Of course the Boss was the one who finally figured out how to stop bots and scalpers.
Fans who wanted to snag tickets for Bruce Springsteen’s 2016 tour found that shows were sold out within seconds of being posted for sale. At the same time, resale sites like StubHub offered those same seats at sky-high prices.
How did that happen? The culprit, as New York Attorney General Eric Schneiderman discovered last year, was ticket bots. Brokers used bots (a special automated software) to scoop up as many tickets as possible, then offered them on resale sites at markups up to 1,000 percent. Schneiderman found that tens of thousands of tickets were acquired each year using the software.
Artists like Springsteen and Lin-Manuel Miranda railed against ticket bots along with consumers, and their voices were heard—President Obama signed a bill outlawing bots in December.
But New Jersey’s favorite son isn’t taking any chances: he’s still fighting the bots, now with Ticketmaster’s help.
Today he announced Springsteen on Broadway, an eight-week limited engagement at the 960-seat Walter Kerr Theatre. The show will run five nights a week, Tuesday through Saturday, from October 3 to November 26.
Springsteen will perform solo on guitar and piano—he’ll also read excerpts from his 2016 autobiography Born to Run. The New York Post first leaked rumors about the Broadway show in June.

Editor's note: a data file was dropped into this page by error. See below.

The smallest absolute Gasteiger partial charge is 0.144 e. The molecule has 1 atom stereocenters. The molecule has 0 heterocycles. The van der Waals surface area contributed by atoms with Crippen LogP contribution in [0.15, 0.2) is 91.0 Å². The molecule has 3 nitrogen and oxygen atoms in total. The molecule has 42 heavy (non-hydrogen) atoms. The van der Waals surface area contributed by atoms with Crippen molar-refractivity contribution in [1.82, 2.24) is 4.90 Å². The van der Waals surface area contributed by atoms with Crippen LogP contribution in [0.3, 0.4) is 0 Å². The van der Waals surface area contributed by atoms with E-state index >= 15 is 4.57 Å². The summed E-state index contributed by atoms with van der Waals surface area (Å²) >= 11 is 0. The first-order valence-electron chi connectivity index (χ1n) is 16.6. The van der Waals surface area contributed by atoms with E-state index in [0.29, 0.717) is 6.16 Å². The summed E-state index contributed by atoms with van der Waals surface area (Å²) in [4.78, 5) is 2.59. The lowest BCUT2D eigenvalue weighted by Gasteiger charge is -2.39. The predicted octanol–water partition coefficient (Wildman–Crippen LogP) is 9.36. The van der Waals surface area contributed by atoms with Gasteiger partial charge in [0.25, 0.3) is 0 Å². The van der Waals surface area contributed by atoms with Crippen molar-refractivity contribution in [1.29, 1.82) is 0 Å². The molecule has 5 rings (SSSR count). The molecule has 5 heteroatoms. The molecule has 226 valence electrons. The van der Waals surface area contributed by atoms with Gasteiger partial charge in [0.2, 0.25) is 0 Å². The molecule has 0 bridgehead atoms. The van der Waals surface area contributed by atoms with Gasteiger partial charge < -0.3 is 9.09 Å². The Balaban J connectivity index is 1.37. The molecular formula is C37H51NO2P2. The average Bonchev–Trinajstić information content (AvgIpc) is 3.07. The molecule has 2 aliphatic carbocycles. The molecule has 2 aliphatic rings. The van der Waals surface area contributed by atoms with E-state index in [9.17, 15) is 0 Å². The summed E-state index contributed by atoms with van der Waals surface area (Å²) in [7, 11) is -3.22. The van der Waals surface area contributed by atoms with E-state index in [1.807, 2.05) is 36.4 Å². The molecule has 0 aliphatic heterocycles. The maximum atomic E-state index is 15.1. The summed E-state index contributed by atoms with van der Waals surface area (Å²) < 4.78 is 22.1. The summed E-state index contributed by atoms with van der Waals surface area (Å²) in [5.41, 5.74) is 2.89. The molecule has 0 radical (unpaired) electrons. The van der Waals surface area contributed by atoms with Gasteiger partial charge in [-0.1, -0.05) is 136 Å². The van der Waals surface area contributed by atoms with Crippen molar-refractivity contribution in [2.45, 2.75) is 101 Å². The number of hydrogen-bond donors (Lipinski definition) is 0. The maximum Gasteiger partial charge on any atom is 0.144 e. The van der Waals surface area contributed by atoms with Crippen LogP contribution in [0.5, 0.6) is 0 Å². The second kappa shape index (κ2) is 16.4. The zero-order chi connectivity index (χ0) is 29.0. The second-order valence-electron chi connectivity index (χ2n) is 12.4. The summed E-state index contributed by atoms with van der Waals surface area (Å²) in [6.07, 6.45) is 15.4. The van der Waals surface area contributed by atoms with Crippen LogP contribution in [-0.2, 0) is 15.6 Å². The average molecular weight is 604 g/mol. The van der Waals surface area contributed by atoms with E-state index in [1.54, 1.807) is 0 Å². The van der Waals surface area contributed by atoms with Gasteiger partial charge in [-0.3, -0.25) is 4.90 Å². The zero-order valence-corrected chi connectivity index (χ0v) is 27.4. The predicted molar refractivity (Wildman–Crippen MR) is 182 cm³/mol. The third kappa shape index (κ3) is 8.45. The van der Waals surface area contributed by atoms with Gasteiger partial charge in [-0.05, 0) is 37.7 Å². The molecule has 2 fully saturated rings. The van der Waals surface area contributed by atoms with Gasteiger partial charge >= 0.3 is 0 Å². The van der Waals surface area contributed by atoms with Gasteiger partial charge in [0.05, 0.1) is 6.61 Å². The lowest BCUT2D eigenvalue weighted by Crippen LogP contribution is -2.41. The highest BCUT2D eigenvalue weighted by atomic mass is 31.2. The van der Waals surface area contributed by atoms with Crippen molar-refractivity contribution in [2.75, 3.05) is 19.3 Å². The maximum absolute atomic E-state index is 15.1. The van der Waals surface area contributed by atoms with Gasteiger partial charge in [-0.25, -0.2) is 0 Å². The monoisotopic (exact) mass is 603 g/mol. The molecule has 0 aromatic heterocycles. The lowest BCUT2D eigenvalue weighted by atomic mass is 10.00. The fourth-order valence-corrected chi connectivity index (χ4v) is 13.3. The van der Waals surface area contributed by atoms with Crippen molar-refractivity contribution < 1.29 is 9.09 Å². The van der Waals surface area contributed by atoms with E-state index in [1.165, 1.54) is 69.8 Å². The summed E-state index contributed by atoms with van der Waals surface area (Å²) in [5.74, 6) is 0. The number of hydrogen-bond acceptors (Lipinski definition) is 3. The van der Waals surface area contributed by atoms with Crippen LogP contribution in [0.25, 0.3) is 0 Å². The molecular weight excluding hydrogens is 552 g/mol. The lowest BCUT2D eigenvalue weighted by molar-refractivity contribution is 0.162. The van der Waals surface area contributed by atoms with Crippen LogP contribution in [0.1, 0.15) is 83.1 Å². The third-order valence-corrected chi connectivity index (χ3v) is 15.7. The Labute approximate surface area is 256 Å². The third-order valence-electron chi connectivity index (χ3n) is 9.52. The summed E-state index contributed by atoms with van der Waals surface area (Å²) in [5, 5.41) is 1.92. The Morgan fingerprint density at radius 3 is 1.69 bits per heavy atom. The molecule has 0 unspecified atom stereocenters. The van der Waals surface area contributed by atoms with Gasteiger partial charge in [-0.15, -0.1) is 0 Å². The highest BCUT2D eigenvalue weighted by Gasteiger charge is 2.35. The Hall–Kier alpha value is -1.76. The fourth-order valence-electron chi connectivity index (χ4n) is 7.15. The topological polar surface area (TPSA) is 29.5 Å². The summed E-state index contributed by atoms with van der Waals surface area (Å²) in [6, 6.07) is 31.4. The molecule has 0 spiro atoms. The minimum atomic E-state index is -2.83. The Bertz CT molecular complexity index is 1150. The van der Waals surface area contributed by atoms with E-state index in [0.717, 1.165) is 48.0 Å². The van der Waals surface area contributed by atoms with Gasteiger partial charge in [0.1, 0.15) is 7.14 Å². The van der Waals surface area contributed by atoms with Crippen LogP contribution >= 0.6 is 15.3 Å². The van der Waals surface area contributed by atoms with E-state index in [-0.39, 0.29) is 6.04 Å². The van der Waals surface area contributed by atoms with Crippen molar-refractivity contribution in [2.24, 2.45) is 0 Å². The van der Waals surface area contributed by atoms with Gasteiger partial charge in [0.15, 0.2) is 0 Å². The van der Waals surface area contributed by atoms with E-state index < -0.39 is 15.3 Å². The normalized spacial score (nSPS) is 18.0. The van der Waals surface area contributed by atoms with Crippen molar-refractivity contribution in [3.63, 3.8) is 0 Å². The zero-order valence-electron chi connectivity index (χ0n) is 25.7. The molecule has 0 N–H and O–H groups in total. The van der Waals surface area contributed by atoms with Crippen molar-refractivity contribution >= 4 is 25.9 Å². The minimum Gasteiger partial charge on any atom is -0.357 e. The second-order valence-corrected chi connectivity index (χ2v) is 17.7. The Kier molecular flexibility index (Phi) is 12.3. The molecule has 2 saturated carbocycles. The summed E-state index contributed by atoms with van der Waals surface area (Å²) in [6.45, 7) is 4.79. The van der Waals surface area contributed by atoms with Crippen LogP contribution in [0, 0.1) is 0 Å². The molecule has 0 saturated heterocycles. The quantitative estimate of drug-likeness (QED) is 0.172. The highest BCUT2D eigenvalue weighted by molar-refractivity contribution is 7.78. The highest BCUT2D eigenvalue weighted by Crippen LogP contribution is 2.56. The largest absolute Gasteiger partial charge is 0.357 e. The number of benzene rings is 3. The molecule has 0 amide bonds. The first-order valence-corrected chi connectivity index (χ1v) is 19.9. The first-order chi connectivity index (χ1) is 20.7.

Ticketmaster isn’t gonna let just anyone (human or otherwise) see the show, however. It’s using a new technology called Verified Fan to weed out bots and scalpers. The system, which Ticketmaster has been using on and off since February, asks prospective buyers to register in advance—and it even checks users’ purchase histories and social media activity to confirm their legitimacy.
Between now and August 27, Springsteen fans can log in with their Ticketmaster account and submit their information. Verified, randomly selected fans will then receive a text message on Wednesday, August 30 before 10 AM ET (when tickets go on sale). The text will include a unique offer code for users to unlock tickets (which will cost $75 to $850).
There are several caveats: the website notes that registering “does not guarantee you will be verified, receive a code or have the ability to access tickets.” And to allow as many fans as possible to enjoy the show, there is a two ticket maximum per purchase.
While the bot industry may never be fully eliminated, Ticketmaster says 90 percent of the tickets sold through Verified Fan were kept off secondary markets.
Springsteen on Broadway isn’t the only high profile show using Verified Fan. Producers of Harry Potter and the Cursed Child, the hit London play coming to New York this spring, announced last week that it would also utilize the service to keep bots and scalpers out.
Registration for Cursed Child runs from October 1 to October 5, and tickets go on sale October 12 at 11 AM. It will use the same randomized selection process as Springsteen on Broadway, and the same caveats apply.
So if you want to sing along with “Born to Run” or see Harry, Ron and Hermione’s latest adventure, you’d better have luck on your side.